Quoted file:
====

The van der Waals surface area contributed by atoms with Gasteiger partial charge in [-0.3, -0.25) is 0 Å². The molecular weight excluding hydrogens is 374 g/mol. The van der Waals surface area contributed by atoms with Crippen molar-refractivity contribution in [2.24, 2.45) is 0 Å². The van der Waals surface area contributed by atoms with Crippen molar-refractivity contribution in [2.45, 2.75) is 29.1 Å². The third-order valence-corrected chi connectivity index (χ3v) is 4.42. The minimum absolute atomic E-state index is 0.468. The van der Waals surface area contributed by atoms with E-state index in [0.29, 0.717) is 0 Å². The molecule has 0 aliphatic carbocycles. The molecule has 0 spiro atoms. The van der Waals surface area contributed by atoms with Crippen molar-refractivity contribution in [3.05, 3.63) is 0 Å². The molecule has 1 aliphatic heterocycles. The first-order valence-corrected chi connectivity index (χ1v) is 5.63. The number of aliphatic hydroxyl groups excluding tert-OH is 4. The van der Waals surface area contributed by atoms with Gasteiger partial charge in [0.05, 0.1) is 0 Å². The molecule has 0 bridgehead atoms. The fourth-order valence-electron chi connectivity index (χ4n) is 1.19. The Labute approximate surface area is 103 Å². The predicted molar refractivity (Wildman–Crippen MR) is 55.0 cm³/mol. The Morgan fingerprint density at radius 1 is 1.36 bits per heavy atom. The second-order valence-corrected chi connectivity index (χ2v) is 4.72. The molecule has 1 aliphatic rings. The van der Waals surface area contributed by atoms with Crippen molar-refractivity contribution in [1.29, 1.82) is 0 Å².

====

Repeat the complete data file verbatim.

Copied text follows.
The van der Waals surface area contributed by atoms with Gasteiger partial charge in [-0.3, -0.25) is 0 Å². The molecular weight excluding hydrogens is 374 g/mol. The van der Waals surface area contributed by atoms with Crippen molar-refractivity contribution in [2.24, 2.45) is 0 Å². The van der Waals surface area contributed by atoms with Crippen molar-refractivity contribution in [2.45, 2.75) is 29.1 Å². The third-order valence-corrected chi connectivity index (χ3v) is 4.42. The minimum absolute atomic E-state index is 0.468. The van der Waals surface area contributed by atoms with E-state index in [0.29, 0.717) is 0 Å². The molecule has 0 aliphatic carbocycles. The molecule has 0 spiro atoms. The van der Waals surface area contributed by atoms with Crippen molar-refractivity contribution in [3.05, 3.63) is 0 Å². The molecule has 1 aliphatic heterocycles. The first-order valence-corrected chi connectivity index (χ1v) is 5.63. The number of aliphatic hydroxyl groups excluding tert-OH is 4. The van der Waals surface area contributed by atoms with Gasteiger partial charge in [0.05, 0.1) is 0 Å². The molecule has 0 bridgehead atoms. The fourth-order valence-electron chi connectivity index (χ4n) is 1.19. The Labute approximate surface area is 103 Å². The predicted molar refractivity (Wildman–Crippen MR) is 55.0 cm³/mol. The Morgan fingerprint density at radius 1 is 1.36 bits per heavy atom. The second-order valence-corrected chi connectivity index (χ2v) is 4.72. The molecule has 1 aliphatic rings. The van der Waals surface area contributed by atoms with Crippen molar-refractivity contribution in [1.29, 1.82) is 0 Å².